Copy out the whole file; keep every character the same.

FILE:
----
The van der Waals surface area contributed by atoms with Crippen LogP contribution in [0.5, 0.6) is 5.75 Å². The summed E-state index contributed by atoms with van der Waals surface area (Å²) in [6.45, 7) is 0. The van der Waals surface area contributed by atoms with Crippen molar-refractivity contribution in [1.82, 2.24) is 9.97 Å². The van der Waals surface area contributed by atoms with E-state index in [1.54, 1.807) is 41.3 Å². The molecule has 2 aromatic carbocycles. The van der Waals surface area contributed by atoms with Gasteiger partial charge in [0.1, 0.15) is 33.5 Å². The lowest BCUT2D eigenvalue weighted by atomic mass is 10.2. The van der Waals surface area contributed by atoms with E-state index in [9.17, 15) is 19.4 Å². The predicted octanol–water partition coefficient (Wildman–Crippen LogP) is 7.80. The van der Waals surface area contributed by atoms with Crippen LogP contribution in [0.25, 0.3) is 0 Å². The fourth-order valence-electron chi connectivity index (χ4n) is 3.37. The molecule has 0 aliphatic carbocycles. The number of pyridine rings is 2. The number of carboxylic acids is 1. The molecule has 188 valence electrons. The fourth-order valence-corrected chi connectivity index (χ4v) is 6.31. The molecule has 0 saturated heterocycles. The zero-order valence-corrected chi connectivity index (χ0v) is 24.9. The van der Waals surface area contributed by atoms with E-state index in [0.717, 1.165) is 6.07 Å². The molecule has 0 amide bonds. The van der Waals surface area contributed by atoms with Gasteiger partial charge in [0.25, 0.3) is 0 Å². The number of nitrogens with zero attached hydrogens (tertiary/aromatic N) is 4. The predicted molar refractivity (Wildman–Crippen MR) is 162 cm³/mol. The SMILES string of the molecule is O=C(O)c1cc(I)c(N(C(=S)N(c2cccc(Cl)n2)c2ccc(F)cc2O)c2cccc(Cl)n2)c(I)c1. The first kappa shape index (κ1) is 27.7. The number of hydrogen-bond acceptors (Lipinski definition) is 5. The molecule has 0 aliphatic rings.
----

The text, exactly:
The van der Waals surface area contributed by atoms with Crippen LogP contribution in [0.5, 0.6) is 5.75 Å². The summed E-state index contributed by atoms with van der Waals surface area (Å²) in [6.45, 7) is 0. The van der Waals surface area contributed by atoms with Crippen molar-refractivity contribution in [1.82, 2.24) is 9.97 Å². The van der Waals surface area contributed by atoms with E-state index in [1.54, 1.807) is 41.3 Å². The molecule has 2 aromatic carbocycles. The van der Waals surface area contributed by atoms with Gasteiger partial charge in [0.1, 0.15) is 33.5 Å². The lowest BCUT2D eigenvalue weighted by atomic mass is 10.2. The van der Waals surface area contributed by atoms with E-state index in [9.17, 15) is 19.4 Å². The predicted octanol–water partition coefficient (Wildman–Crippen LogP) is 7.80. The van der Waals surface area contributed by atoms with Crippen LogP contribution in [0.25, 0.3) is 0 Å². The fourth-order valence-electron chi connectivity index (χ4n) is 3.37. The molecule has 0 aliphatic carbocycles. The number of pyridine rings is 2. The number of carboxylic acids is 1. The molecule has 188 valence electrons. The fourth-order valence-corrected chi connectivity index (χ4v) is 6.31. The molecule has 0 saturated heterocycles. The zero-order valence-corrected chi connectivity index (χ0v) is 24.9. The van der Waals surface area contributed by atoms with E-state index in [0.717, 1.165) is 6.07 Å². The molecule has 0 amide bonds. The van der Waals surface area contributed by atoms with Gasteiger partial charge in [0.25, 0.3) is 0 Å². The number of nitrogens with zero attached hydrogens (tertiary/aromatic N) is 4. The predicted molar refractivity (Wildman–Crippen MR) is 162 cm³/mol. The SMILES string of the molecule is O=C(O)c1cc(I)c(N(C(=S)N(c2cccc(Cl)n2)c2ccc(F)cc2O)c2cccc(Cl)n2)c(I)c1. The first kappa shape index (κ1) is 27.7. The number of hydrogen-bond acceptors (Lipinski definition) is 5. The molecule has 0 aliphatic rings.